While it may be tempting to take your sweet time cooking the eggs that will serve as your omelet's base, doing so is a disservice. Once the heat on your stove is really cranking, it's time for you to get hot, too. "The key, though, is to cook eggs quickly but gently," Allrecipes explains. "If the omelet gets too browned, it can taste a little bitter." And, c'mon, a bitter omelet sounds anything but appetizing.

Don't stress if you're unsure how to best cook eggs both rapidly and gently — there's a trick to it that's pleasantly simple. Says Allrecipes, "Tilt the pan, and with a spatula, lift up the omelet at the edge, allowing the raw egg to run underneath. This technique serves two purposes: One, the omelet cooks faster (without too much browning) when you run the raw egg off the top; two, it creates subtle layers of creamy fluffiness."

You're cracking too many eggs

What's that old idiom? Two eggs are better than one? Okay, so maybe that's not quite how the expression goes. However, if you ask any omelet-cooking expert, they'll likely deliver a similar line. Take, for example, Lacey Baier, the author at A Sweet Pea Chef. In her pursuit to discover the perfect egg-to-topping ratio, she pinpointed what she considers to be the ideal number of eggs to use in an omelet.

"I don't recommend trying to make a big omelet and then split it in two (or 3 or 4)," Baier writes on her blog. "We all want to cut breakfast prepping time in half (or lunch and dinner time for that matter) but making a big omelet and splitting it is not a good idea. You will end up with scrambled eggs instead of an omelet because flipping a huge omelet is not easy." Not mention, Baier points out, the more eggs you use the more likely it is that some of those eggs will end up undercooked.

Her advice? Start with two eggs. You can always add another egg white if you want to up your protein intake. Baier notes that you can, of course, crack a third egg if you're feeling ravenous. However, any more than three is overkill and merits a second omelet. 

You're forgoing fresh ingredients

Who among us hasn't haphazardly whipped up on omelet using whatever ingredients we have on hand in the fridge? Whether it's the last few eggs that have been waning in the carton or some leftover steamed broccoli, you can't beat readily available ingredients for convenience. But just because you have them on hand doesn't mean they're going to give you the best omelet experience you could have.

In fact, Southern Living believes "the fresher, the better" should be your rule of thumb when it comes to making a killer omelet. "Fresh eggs make a world of difference when it comes to this breakfast staple," the outlet insists. Fortunately, simple clues can tell you just how fresh your eggs are. "If you're an avid farmers market shopper, you'll be able to see the color difference in straight-from-the-farm eggs compared to store-bought ones. Fresh, local eggs usually have vibrant, yellow-orange yolks — and your omelet will be much tastier (and colorful!) because of it."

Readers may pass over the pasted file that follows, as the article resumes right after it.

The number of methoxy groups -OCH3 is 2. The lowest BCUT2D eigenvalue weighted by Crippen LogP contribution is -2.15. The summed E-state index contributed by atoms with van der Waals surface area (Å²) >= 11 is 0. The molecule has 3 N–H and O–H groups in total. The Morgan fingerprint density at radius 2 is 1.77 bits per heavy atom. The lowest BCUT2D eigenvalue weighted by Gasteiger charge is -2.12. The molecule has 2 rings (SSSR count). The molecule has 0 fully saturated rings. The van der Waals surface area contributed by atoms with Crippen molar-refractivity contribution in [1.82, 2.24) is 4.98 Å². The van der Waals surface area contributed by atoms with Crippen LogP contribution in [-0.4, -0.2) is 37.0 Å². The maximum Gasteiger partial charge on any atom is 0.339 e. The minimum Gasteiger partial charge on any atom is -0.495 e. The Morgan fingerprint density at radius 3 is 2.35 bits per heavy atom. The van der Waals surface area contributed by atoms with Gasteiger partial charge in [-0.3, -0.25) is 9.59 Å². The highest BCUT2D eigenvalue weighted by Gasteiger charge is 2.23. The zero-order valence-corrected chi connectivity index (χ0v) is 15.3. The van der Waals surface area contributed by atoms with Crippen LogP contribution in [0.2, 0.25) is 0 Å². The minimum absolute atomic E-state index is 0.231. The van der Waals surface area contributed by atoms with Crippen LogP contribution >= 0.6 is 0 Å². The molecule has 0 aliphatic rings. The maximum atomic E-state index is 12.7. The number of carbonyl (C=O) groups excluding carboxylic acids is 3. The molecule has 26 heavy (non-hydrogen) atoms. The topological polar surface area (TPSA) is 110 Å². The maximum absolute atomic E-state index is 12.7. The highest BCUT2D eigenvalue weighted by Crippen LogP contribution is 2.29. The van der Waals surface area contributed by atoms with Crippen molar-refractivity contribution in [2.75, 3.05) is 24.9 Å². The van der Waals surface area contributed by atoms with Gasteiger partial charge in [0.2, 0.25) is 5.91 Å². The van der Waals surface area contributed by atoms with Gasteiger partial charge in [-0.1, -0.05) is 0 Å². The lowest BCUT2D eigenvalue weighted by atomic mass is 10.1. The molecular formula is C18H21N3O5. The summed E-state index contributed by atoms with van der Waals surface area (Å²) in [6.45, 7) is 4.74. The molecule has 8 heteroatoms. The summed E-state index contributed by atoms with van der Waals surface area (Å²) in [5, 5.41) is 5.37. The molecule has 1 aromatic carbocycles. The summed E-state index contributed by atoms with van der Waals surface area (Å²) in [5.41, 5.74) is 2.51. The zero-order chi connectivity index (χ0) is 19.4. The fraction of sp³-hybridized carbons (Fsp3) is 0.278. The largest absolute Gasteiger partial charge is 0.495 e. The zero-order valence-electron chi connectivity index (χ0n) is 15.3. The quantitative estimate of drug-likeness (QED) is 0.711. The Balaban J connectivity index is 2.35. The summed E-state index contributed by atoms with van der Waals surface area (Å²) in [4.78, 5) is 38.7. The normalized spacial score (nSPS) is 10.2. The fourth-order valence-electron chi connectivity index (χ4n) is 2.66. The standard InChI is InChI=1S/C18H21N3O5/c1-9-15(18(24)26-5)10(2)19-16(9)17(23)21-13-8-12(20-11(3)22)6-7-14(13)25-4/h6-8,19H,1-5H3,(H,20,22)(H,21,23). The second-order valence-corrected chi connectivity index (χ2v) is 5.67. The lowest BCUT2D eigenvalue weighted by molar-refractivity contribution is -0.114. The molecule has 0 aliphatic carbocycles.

The same logic applies to your omelet's fillings and toppings as well, so be sure to reach for those farm-fresh eggs and fresh produce next time an omelet craving hits.

You're tossing everything in the pan too early

Where Alton Brown leads, we shall follow. So when the Good Eats creator (slash Iron Chef America commentator, slash best-selling cookbook author) says we're messing up an important part of the omelet-making process, we take note. Not surprisingly, Brown is a wealth of knowledge when it comes to whipping up this delectable dish — but it's one particular piece of advice he offers that is low-key brilliant.

"Heat your pan empty for a few minutes before adding the butter," Brown advised as part of a recipe contribution for Food Network Magazine, "Even a nonstick surface is pocked with microscopic pores that eggs can fill and grab hold of. Heat expands the metal, squeezing these openings shut." Mind blown, right?

In case you're curious (as you should be in the name of a good omelet), Brown doesn't suggest spending an inordinate amount of time waiting for the pan to heat up. This extra, yet super-helpful step will only set you back two to three minutes, during which time you should have your sauté pan over medium to high heat. You'll also need to set aside 10 seconds after you begin cooking the eggs to let your omelet sit untouched to develop a proper outer crust. But when all is said and done, promised Brown, "Your patience will be rewarded."

You're using the wrong butter

To some of us, butter is butter is butter. It's all good and we'll take extra, please and thank you. However, and this may sound like sacrilege, there is such a thing as the wrong butter. Such is apparently the case when it comes to the butter you choose when you make an omelet. Domestic goddess Martha Stewart deemed it so.

In a 1997 issue of Martha Stewart Living, the maven made it clear that certain types of butter are undesirable for omelets because they're prone to burning. "Use clarified butter, which does not burn as quickly as salted or unsalted butter," said Stewart. "If you do use regular butter, watch carefully to keep it from burning."